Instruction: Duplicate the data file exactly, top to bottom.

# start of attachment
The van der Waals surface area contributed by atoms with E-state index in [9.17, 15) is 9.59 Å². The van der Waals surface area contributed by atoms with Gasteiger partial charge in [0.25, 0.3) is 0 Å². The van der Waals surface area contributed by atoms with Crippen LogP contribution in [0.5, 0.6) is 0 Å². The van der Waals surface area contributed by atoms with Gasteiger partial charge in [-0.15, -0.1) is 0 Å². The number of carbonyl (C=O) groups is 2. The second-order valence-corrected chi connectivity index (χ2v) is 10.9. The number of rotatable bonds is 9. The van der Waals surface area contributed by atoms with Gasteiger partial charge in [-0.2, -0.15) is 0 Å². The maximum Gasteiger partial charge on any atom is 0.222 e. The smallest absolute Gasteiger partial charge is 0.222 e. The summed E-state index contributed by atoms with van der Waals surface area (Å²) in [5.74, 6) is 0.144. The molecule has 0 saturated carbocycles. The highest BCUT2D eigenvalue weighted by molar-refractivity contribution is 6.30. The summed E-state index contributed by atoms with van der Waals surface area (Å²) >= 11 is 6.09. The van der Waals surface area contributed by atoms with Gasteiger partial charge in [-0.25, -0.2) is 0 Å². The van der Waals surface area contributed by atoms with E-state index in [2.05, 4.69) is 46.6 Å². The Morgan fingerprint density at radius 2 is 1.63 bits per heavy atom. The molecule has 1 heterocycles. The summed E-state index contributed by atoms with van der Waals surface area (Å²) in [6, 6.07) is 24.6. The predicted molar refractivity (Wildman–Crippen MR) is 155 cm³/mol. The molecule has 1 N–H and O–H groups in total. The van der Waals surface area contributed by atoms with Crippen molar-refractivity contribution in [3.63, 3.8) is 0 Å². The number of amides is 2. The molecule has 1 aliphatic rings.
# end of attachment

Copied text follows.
The van der Waals surface area contributed by atoms with E-state index in [9.17, 15) is 9.59 Å². The van der Waals surface area contributed by atoms with Gasteiger partial charge in [0.25, 0.3) is 0 Å². The van der Waals surface area contributed by atoms with Crippen LogP contribution in [0.5, 0.6) is 0 Å². The van der Waals surface area contributed by atoms with Gasteiger partial charge in [-0.15, -0.1) is 0 Å². The number of carbonyl (C=O) groups is 2. The second-order valence-corrected chi connectivity index (χ2v) is 10.9. The number of rotatable bonds is 9. The van der Waals surface area contributed by atoms with Gasteiger partial charge in [-0.2, -0.15) is 0 Å². The maximum Gasteiger partial charge on any atom is 0.222 e. The smallest absolute Gasteiger partial charge is 0.222 e. The summed E-state index contributed by atoms with van der Waals surface area (Å²) in [5.74, 6) is 0.144. The molecule has 0 saturated carbocycles. The highest BCUT2D eigenvalue weighted by molar-refractivity contribution is 6.30. The summed E-state index contributed by atoms with van der Waals surface area (Å²) >= 11 is 6.09. The van der Waals surface area contributed by atoms with Gasteiger partial charge in [-0.25, -0.2) is 0 Å². The van der Waals surface area contributed by atoms with E-state index in [2.05, 4.69) is 46.6 Å². The Morgan fingerprint density at radius 2 is 1.63 bits per heavy atom. The molecule has 1 heterocycles. The summed E-state index contributed by atoms with van der Waals surface area (Å²) in [6, 6.07) is 24.6. The predicted molar refractivity (Wildman–Crippen MR) is 155 cm³/mol. The molecule has 1 N–H and O–H groups in total. The van der Waals surface area contributed by atoms with Crippen molar-refractivity contribution in [3.63, 3.8) is 0 Å². The number of amides is 2. The molecule has 1 aliphatic rings.